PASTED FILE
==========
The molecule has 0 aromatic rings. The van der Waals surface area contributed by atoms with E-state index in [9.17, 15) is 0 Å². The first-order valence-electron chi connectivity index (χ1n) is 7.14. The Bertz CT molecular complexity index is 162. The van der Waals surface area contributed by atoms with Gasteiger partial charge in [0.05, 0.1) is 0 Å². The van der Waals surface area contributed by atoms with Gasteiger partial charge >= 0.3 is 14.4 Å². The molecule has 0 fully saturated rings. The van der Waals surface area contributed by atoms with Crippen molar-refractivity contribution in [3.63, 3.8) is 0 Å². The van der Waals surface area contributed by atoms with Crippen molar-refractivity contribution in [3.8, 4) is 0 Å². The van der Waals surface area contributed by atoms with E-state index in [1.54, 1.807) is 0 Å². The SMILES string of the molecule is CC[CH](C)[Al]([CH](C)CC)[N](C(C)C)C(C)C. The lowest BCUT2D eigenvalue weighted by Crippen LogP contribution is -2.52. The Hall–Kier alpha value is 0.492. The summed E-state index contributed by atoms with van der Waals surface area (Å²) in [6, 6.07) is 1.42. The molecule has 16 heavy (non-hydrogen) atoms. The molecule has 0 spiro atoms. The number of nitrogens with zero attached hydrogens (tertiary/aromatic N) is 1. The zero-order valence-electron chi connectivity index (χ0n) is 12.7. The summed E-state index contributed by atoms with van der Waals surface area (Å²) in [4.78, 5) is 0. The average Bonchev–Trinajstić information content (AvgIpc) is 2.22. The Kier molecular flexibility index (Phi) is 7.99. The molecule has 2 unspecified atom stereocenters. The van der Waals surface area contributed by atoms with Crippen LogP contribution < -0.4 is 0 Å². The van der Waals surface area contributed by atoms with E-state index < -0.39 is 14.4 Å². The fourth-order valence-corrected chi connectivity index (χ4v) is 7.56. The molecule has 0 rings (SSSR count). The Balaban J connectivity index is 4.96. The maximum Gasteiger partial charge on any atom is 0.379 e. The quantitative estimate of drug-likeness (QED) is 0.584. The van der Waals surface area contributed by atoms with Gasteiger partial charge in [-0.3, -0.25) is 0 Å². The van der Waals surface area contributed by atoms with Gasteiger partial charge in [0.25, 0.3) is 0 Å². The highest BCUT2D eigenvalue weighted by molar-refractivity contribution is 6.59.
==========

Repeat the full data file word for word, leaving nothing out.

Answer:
The molecule has 0 aromatic rings. The van der Waals surface area contributed by atoms with E-state index in [9.17, 15) is 0 Å². The first-order valence-electron chi connectivity index (χ1n) is 7.14. The Bertz CT molecular complexity index is 162. The van der Waals surface area contributed by atoms with Gasteiger partial charge in [0.05, 0.1) is 0 Å². The van der Waals surface area contributed by atoms with Gasteiger partial charge >= 0.3 is 14.4 Å². The molecule has 0 fully saturated rings. The van der Waals surface area contributed by atoms with Crippen molar-refractivity contribution in [3.63, 3.8) is 0 Å². The van der Waals surface area contributed by atoms with Crippen molar-refractivity contribution in [3.8, 4) is 0 Å². The van der Waals surface area contributed by atoms with E-state index in [1.54, 1.807) is 0 Å². The SMILES string of the molecule is CC[CH](C)[Al]([CH](C)CC)[N](C(C)C)C(C)C. The lowest BCUT2D eigenvalue weighted by Crippen LogP contribution is -2.52. The Hall–Kier alpha value is 0.492. The summed E-state index contributed by atoms with van der Waals surface area (Å²) in [6, 6.07) is 1.42. The molecule has 16 heavy (non-hydrogen) atoms. The molecule has 0 spiro atoms. The number of nitrogens with zero attached hydrogens (tertiary/aromatic N) is 1. The zero-order valence-electron chi connectivity index (χ0n) is 12.7. The summed E-state index contributed by atoms with van der Waals surface area (Å²) in [4.78, 5) is 0. The average Bonchev–Trinajstić information content (AvgIpc) is 2.22. The Kier molecular flexibility index (Phi) is 7.99. The molecule has 2 unspecified atom stereocenters. The van der Waals surface area contributed by atoms with Crippen LogP contribution < -0.4 is 0 Å². The van der Waals surface area contributed by atoms with E-state index < -0.39 is 14.4 Å². The fourth-order valence-corrected chi connectivity index (χ4v) is 7.56. The molecule has 0 rings (SSSR count). The Balaban J connectivity index is 4.96. The maximum Gasteiger partial charge on any atom is 0.379 e. The quantitative estimate of drug-likeness (QED) is 0.584. The van der Waals surface area contributed by atoms with Gasteiger partial charge in [-0.3, -0.25) is 0 Å². The van der Waals surface area contributed by atoms with Gasteiger partial charge in [0.25, 0.3) is 0 Å². The highest BCUT2D eigenvalue weighted by molar-refractivity contribution is 6.59.